Thinking it through (table routing)

Discussion in 'Tech-Talk' started by jamesgpobog, Aug 8, 2020.

  1. jamesgpobog

    jamesgpobog Squier-Nut

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    Never done it. Have had a table for a while, but not the guts to try.

    Bough a 2 horse router at Harbor Freight today so I don't have to keep swapping it out.

    I've had a hard time getting my head around routing bodies this way, but I think I've got it. First pass, template on bottom, short straight bit, shank bearing.

    Second pass, 1" straight bit, shank bearing, riding on first cut.

    Third pass, flip work (template on top), flush trim bit (end bearing), raised enough to ride on second cut.

    Do I have it right?
     
  2. guitalias

    guitalias Squier-Meister

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    Sounds correct. Keep in mind router spins same way, but upside down, so spins counterclockwise relative to your point of view.

    How are you going to rout the pickup/control routing? Perhaps you can answer a question I've had in my mind. I haven't been able to figure out how this would be done on a table router.
     
  3. jamesgpobog

    jamesgpobog Squier-Nut

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    I do it with a hand router. Obviously I am far from being expert, but I think doing cavities on a table, blind and upside down is a pretty bad idea.By hand, you have one face open, the top, where the router enters. You can see. On a table, that is covered...by the table. 100% blind. To me that is terrifying. Also, on a table, the work is floating. Routing by hand, the work is clamped.The important thing to routing cavities is (IMHO), ti drill them out with Forstner bits firs, removing as much wood as you can. I set the depth on the drill press somewhere between 1/4 and 1/8 shallow, and let the router finish the floor of the cavity.
     
  4. Wizzer

    Wizzer Squier-holic

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    With a 1" straight bit, you only have to do two passes since most bodies are 1 3/4" thick. Template on the bottom, one pass. Take the template off, use the cut you just made as a template, do a second pass. I draw a line on the body with a pencil that's about 1/8" outside the template, then cut on that line with a bandsaw. Then I'll run it around a spindle sander a bit if needed, then I route. Ideally, the router should take only 1/16" off for the best result. A shear bit(aka spiral bit) works best because it slices, essentially, and you're less likely to tear out.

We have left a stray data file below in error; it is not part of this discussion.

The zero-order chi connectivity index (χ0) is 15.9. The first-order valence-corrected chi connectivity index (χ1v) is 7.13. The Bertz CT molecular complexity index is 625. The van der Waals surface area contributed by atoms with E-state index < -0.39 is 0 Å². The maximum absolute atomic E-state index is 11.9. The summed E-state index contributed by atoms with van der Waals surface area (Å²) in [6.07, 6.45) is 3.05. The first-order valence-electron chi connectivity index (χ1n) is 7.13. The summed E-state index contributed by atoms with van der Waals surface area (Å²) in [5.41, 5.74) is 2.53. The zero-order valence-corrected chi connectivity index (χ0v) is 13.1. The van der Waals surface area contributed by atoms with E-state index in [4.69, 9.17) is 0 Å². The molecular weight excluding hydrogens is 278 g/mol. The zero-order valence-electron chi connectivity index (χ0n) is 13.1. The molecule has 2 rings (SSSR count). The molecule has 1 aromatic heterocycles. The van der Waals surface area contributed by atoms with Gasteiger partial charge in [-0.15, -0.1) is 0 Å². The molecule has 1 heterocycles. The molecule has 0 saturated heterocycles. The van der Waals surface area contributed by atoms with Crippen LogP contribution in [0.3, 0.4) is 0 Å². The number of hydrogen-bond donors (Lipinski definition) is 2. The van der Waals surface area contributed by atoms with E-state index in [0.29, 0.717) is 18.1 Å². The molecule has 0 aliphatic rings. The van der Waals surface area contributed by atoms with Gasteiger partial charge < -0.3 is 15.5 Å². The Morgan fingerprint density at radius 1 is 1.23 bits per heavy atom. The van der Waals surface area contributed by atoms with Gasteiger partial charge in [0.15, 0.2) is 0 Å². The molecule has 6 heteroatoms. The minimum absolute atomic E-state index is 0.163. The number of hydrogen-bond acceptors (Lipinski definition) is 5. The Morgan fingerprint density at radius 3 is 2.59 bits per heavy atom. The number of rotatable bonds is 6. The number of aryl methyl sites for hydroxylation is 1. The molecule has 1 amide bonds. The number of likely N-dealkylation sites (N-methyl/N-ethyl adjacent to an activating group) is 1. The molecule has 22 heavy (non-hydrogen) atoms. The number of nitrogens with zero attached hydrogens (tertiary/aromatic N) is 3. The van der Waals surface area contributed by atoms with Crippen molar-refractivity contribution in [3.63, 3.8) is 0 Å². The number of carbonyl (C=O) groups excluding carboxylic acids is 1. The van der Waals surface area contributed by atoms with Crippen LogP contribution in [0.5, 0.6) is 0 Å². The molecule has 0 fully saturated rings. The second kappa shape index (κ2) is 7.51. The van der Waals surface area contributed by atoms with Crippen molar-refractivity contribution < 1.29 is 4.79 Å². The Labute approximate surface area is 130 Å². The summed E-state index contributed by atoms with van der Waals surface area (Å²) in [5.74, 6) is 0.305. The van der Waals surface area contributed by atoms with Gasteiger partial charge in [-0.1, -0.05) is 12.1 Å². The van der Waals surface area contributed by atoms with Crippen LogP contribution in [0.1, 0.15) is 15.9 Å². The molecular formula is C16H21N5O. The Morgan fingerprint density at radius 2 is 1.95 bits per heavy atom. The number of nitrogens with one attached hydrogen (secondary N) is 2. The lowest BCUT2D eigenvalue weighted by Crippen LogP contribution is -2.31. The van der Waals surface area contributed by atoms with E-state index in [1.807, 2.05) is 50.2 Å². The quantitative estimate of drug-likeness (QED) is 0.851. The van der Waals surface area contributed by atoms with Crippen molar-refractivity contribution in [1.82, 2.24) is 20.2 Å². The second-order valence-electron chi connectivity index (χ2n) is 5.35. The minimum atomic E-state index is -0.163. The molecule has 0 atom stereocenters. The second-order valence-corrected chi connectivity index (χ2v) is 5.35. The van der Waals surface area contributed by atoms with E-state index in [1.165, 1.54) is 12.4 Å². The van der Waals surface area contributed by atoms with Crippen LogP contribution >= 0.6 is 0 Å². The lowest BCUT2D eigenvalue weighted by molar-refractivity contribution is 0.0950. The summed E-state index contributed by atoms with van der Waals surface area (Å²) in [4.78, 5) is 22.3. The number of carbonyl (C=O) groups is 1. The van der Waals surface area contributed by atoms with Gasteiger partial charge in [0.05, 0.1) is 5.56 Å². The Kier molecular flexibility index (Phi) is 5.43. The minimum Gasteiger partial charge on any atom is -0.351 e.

5. jamesgpobog

    jamesgpobog Squier-Nut

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    Yeah, I'm hip to the bandsaw/sander thing. I was worried that a full length 1" cut might be too much. On the other hand, it is a 28,000 rpm 2 horse router...

    Up cut or down cut spiral, and what do you do for a bearing?
     
  6. guitalias

    guitalias Squier-Meister

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    What my thoughts were also.
     
  7. guitalias

    guitalias Squier-Meister

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    Your original method keeps the template on for later pickup/control routing, assuming you have a single template like I've been doing. If separate templates, either way ok.
     
  8. jamesgpobog

    jamesgpobog Squier-Nut

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    My template set is 2 piece, but I guess that is mostly for the neck and through-body holes.
     
  9. guitalias

    guitalias Squier-Meister

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    My current body project is routed from the front with a pickguard a la Mustang. If I do a later version I'm thinking of rear routing a la Les Paul.
     
  10. Wizzer

    Wizzer Squier-holic

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    I've got an upcut spiral bit with a bottom bearing. I've had it so long I can't even remember where I picked it up. A friend of mine has these triple-wing bits and they work really, really well. The shank is a 1/2" though, and I'm guessing your Harbor Freight router takes 1/4" bits.

    https://www.mlcswoodworking.com/shopsite_sc/store/html/smarthtml/pages/triplewing.html
     
  11. jamesgpobog

    jamesgpobog Squier-Nut

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    Actually, the HF router ("Drill Master") has collets for 1/4, 3/8, and 1/2. It's also 2 horse, 28000 rpm. Under $60.
     
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  12. Wizzer

    Wizzer Squier-holic

    Age:
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    Oh, that's awesome. In that case, I'd order the 1/2" collet bit that cuts 1" in length. Pretty inexpensive bits for how good of a job they do. And if you're only routing about 1/16" to 1/8" off, it'll be a piece of cake.
     
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